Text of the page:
Writer pens plight of Chinese-origin Assamese

She does not consider herself an activist, but writer Rita Chowdhury has been fighting for the cause of hundreds of Assamese people of Chinese origin facing a severe identity crisis having been disowned both by China and India.

When the senior lecturer of political science at Cotton College in Guwahati chose to highlight the plight of some Chinese people who came to Assam in the Second World War in her novel "Makam", little did she know that she will soon mull a movement for their rehabilitation.

"I wanted to reconstruct that part of history, that dark phase," she says about the book which means 'golden horse' in Cantonese.

"The British brought hundreds of men from China to work in tea gardens. These workers soon became part of the Assamese society and many of them married local girls. But after the 1962 India-China war, they were sent to a detention camp in Deoli in Rajasthan so that they don’t work as spies," says the writer.

"Some of them were deported to China while a few were released later. Those released came back to Assam only to find that their property were all gone. The deported people are still considered as Indian refugees," Chowdhury who is in the capital, said.

The writer wants our society to assimilate these people among us.

"We need to embrace them. They are in a state of shock, facing a severe identity crisis. Many of these people are scattered across the state and also other parts of the country. Those deported are longing to come back. They need our support, the government’s support," she says.

In writing the novel, she studied various books published on the Indo-Chinese war but the main storyline was based on media reports and commentaries.

"I conducted interviews with the deportees, sufferers and witnesses and travelled abroad to meet some of them. The evolution of tea industry of Assam and the history of migration of tea workers interwoven with unwritten saga of Chinese society became my subject matter with which I started my work four years ago," she says.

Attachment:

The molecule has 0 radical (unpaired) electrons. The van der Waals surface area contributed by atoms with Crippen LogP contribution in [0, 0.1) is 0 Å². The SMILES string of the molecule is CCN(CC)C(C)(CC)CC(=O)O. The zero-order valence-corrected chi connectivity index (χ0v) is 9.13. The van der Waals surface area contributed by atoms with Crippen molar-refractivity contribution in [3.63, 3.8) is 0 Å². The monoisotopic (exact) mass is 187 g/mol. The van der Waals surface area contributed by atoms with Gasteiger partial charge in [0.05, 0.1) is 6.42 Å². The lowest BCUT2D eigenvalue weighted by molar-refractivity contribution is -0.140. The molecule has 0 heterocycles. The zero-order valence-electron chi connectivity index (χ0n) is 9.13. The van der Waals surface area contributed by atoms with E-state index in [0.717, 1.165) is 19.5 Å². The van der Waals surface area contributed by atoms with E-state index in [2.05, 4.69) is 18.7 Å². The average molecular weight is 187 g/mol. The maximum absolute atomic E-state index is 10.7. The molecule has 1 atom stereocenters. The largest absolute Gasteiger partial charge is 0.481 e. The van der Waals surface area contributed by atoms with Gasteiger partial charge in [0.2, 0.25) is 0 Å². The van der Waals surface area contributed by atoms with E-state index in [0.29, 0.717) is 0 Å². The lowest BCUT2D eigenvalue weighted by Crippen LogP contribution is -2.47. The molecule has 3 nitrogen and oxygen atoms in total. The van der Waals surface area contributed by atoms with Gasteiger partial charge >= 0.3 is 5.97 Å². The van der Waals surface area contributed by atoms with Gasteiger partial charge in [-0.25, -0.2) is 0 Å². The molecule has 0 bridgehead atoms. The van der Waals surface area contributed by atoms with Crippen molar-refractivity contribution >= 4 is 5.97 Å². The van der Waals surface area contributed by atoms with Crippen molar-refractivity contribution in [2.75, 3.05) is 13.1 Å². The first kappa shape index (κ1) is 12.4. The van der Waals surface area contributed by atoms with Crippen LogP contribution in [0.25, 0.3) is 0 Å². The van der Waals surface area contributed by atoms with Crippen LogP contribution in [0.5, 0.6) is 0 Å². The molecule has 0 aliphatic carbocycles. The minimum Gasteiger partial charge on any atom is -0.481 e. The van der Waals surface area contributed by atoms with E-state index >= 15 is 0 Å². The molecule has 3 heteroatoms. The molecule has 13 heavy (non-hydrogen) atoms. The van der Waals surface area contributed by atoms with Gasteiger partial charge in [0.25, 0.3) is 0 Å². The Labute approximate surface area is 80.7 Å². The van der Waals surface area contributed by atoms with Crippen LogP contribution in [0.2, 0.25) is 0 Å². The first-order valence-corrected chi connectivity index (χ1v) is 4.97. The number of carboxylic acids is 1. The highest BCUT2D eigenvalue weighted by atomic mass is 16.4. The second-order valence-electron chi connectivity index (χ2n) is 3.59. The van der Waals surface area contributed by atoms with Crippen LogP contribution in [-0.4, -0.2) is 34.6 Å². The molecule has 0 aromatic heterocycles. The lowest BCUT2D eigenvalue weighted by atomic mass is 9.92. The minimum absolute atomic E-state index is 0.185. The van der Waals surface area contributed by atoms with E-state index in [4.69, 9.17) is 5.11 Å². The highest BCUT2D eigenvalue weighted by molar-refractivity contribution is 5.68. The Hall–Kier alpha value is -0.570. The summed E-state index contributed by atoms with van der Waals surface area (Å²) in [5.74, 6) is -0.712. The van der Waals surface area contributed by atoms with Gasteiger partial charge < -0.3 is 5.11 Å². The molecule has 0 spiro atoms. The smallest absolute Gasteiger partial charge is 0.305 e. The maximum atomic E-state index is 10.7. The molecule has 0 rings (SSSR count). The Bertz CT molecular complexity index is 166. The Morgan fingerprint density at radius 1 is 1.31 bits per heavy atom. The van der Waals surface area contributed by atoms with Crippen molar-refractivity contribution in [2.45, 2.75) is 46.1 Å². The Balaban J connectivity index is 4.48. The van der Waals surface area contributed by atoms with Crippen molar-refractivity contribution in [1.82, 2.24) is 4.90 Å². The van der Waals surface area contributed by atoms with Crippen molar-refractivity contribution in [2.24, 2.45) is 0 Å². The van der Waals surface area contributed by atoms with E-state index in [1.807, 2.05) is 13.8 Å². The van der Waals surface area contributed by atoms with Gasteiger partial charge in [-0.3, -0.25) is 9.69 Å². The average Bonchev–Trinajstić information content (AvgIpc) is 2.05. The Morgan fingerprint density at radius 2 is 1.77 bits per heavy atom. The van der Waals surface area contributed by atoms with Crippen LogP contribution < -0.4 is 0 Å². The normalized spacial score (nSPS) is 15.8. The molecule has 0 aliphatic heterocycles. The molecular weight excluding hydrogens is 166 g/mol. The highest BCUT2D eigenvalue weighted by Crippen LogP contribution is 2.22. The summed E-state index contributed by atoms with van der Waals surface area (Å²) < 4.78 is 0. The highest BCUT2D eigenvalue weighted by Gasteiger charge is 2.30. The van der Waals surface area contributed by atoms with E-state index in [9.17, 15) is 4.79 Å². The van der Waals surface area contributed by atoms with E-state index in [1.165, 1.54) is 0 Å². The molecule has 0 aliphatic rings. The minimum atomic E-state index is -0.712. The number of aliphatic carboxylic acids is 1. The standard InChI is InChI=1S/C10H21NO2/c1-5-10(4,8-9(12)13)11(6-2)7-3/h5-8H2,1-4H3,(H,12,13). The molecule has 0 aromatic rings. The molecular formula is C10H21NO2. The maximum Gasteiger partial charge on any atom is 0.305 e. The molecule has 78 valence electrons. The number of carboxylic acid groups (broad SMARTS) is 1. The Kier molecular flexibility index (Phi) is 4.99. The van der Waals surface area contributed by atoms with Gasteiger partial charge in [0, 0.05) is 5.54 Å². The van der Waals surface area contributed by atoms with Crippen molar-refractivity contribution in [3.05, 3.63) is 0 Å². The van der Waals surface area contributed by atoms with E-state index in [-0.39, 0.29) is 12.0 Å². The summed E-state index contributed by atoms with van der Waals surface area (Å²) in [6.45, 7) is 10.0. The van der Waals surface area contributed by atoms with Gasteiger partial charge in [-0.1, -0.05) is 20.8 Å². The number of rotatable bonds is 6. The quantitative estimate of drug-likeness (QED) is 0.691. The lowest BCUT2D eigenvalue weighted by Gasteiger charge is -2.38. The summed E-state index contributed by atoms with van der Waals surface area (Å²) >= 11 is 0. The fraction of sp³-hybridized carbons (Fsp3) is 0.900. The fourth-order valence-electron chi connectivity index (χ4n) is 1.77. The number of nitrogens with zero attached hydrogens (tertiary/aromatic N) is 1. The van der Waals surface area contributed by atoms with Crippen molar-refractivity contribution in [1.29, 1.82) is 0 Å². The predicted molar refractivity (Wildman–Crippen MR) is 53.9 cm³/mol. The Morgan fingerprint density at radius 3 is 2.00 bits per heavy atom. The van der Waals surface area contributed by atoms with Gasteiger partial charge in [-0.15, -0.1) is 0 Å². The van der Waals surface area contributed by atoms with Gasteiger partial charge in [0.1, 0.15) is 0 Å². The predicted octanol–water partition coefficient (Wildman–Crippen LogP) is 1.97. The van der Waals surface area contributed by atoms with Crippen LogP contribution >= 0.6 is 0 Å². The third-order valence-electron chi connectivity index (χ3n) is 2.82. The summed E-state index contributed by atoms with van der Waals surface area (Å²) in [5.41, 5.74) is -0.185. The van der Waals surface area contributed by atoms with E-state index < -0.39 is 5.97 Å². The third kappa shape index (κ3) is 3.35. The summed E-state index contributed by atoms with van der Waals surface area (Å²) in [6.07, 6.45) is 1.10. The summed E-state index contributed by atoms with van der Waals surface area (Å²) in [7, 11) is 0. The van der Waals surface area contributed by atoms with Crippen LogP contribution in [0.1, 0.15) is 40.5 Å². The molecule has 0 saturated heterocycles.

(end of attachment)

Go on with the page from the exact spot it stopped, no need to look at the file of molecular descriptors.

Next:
But she had great difficulty in connecting with the victims and their relatives.

"Before I could find any of Assam-born Chinese survivors, most of them left this world. I am sure they died carrying with them lot of pain, frustration and tears. Also most of the people who knew about the migration of Chinese people to Assam died. That’s why lot of stories remained in darkness about the birth and evolution of the Chinese society," she says.

According to Chowdhury, most of the characters in her novel are true.

"To portray the social infrastructure of that period certain characters had to be created.Though I could not erase the pathetic and gory incidents from their minds by highlighting those brutal days, my aim is to illuminate the unfortunate history that lived in darkness for years," she says.

"Those Assamese-Chinese settled abroad organise annual cultural programmes like Bihu. Many of them want to visit Assam and see their place of birth and relatives."

The writer has met a number of government and opposition leaders to facilitate the return of these people. chief minister Tarun Gogoi has assured the writer that those estranged from their families in Assam, and even those who were born and brought up in Assam and later deported would be given a warm welcome, if they want to visit their birthplace.